`color{blue} ✍️` The choice of these materials is dictated mostly by the fact that their resistivities are relatively insensitive to temperature. These resistances are typically in the range of a fraction of an ohm to a few hundred ohms. Resistors in the higher range are made mostly from carbon.

`color{blue} ✍️` Carbon resistors are compact, inexpensive and thus find extensive use in electronic circuits. Carbon resistors are small in size and hence their values are given using a colour code.

`color{blue} ✍️` The resistors have a set of co-axial coloured rings on them whose significance are listed in Table 3.2. The first two bands from the end indicate the first two significant figures of the resistance in ohms.

`color{blue} ✍️` The third band indicates the decimal multiplier (as listed in Table 3.2). The last band stands for tolerance or possible variation in percentage about the indicated values. Sometimes, this last band is absent and that indicates a tolerance of `20%` (Fig. 3.8). For example, if the four colours are orange, blue, yellow and gold, the resistance value is `36 × 10^4 Ω`, with a tolerence value of `5%`.

`color{blue} ✍️` The materials are classified as conductors, semiconductors and insulators depending on their resistivities, in an increasing order of their values. Metals have low resistivities in the range of `10^(–8)` Ωm to `10^(–6) Ωm.`

`color{blue} ✍️` At the other end are insulators like ceramic, rubber and plastics having resistivities `10^(18)` times greater than metals or more. In between the two are the semiconductors.

`color{blue} ✍️` These, however, have resistivities characteristically decreasing with a rise in temperature. The resistivities of semiconductors are also affected by presence of small amount of impurities.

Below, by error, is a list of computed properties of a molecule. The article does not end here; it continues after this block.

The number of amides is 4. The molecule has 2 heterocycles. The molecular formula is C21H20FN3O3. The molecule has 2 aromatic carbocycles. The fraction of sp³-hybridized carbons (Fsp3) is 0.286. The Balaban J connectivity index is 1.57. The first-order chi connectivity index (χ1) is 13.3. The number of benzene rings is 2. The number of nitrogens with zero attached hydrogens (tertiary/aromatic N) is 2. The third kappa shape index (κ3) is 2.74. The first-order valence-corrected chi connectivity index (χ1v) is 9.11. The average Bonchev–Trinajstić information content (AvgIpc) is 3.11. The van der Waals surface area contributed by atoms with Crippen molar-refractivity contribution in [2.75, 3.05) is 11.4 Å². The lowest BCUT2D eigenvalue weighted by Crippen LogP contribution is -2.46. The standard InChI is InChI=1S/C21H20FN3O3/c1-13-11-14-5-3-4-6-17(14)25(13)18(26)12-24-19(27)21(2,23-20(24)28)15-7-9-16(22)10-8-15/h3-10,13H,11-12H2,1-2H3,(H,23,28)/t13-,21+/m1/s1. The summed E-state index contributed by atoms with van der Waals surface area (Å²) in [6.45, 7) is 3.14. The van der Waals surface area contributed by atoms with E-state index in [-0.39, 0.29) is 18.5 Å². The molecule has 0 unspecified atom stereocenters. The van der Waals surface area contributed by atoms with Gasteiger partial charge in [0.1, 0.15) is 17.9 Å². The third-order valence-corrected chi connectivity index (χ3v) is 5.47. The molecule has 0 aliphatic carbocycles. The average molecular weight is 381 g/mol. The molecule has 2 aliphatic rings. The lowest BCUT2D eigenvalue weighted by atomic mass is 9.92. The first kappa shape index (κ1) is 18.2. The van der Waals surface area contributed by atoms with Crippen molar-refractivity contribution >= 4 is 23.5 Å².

`color{blue} ✍️` This last feature is exploited in use of semiconductors for electronic devices. Commercially produced resistors for domestic use or in laboratories are of two major types: wire bound resistors and carbon resistors. Wire bound resistors are made by winding the wires of an alloy, viz., manganin, constantan, nichrome or similar ones.

`color{blue} ✍️` The choice of these materials is dictated mostly by the fact that their resistivities are relatively insensitive to temperature. These resistances are typically in the range of a fraction of an ohm to a few hundred ohms. Resistors in the higher range are made mostly from carbon.

`color{blue} ✍️` Carbon resistors are compact, inexpensive and thus find extensive use in electronic circuits. Carbon resistors are small in size and hence their values are given using a colour code.

`color{blue} ✍️` The resistors have a set of co-axial coloured rings on them whose significance are listed in Table 3.2. The first two bands from the end indicate the first two significant figures of the resistance in ohms.

`color{blue} ✍️` The third band indicates the decimal multiplier (as listed in Table 3.2). The last band stands for tolerance or possible variation in percentage about the indicated values. Sometimes, this last band is absent and that indicates a tolerance of `20%` (Fig. 3.8). For example, if the four colours are orange, blue, yellow and gold, the resistance value is `36 × 10^4 Ω`, with a tolerence value of `5%`.

`color{blue} ✍️` The resistivity of a material is found to be dependent on the temperature.

`color{blue} ✍️` Different materials do not exhibit the same dependence on temperatures. Over a limited range of temperatures, that is not too large, the resistivity of a metallic conductor is approximately given by,